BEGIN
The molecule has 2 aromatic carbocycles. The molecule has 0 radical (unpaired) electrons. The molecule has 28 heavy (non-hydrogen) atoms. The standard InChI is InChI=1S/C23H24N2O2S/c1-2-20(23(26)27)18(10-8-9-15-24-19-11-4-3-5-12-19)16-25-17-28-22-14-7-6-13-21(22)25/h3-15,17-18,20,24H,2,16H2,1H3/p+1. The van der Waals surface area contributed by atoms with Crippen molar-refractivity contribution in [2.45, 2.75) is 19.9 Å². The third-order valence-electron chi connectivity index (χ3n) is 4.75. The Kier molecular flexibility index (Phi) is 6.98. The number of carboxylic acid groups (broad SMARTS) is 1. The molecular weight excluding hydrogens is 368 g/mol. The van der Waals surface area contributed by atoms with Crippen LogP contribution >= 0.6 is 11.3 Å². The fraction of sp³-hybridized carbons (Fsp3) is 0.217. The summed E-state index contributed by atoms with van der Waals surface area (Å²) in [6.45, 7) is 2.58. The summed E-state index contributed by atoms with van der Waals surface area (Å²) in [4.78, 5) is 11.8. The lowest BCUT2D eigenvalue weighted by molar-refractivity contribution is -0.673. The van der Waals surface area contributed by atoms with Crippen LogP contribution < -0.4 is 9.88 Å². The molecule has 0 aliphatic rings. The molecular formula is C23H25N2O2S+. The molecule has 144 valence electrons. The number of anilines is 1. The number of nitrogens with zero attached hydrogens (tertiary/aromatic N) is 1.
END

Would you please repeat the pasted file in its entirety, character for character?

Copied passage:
The molecule has 2 aromatic carbocycles. The molecule has 0 radical (unpaired) electrons. The molecule has 28 heavy (non-hydrogen) atoms. The standard InChI is InChI=1S/C23H24N2O2S/c1-2-20(23(26)27)18(10-8-9-15-24-19-11-4-3-5-12-19)16-25-17-28-22-14-7-6-13-21(22)25/h3-15,17-18,20,24H,2,16H2,1H3/p+1. The van der Waals surface area contributed by atoms with Crippen molar-refractivity contribution in [2.45, 2.75) is 19.9 Å². The third-order valence-electron chi connectivity index (χ3n) is 4.75. The Kier molecular flexibility index (Phi) is 6.98. The number of carboxylic acid groups (broad SMARTS) is 1. The molecular weight excluding hydrogens is 368 g/mol. The van der Waals surface area contributed by atoms with Crippen LogP contribution >= 0.6 is 11.3 Å². The fraction of sp³-hybridized carbons (Fsp3) is 0.217. The summed E-state index contributed by atoms with van der Waals surface area (Å²) in [6.45, 7) is 2.58. The summed E-state index contributed by atoms with van der Waals surface area (Å²) in [4.78, 5) is 11.8. The lowest BCUT2D eigenvalue weighted by molar-refractivity contribution is -0.673. The van der Waals surface area contributed by atoms with Crippen LogP contribution < -0.4 is 9.88 Å². The molecule has 0 aliphatic rings. The molecular formula is C23H25N2O2S+. The molecule has 144 valence electrons. The number of anilines is 1. The number of nitrogens with zero attached hydrogens (tertiary/aromatic N) is 1.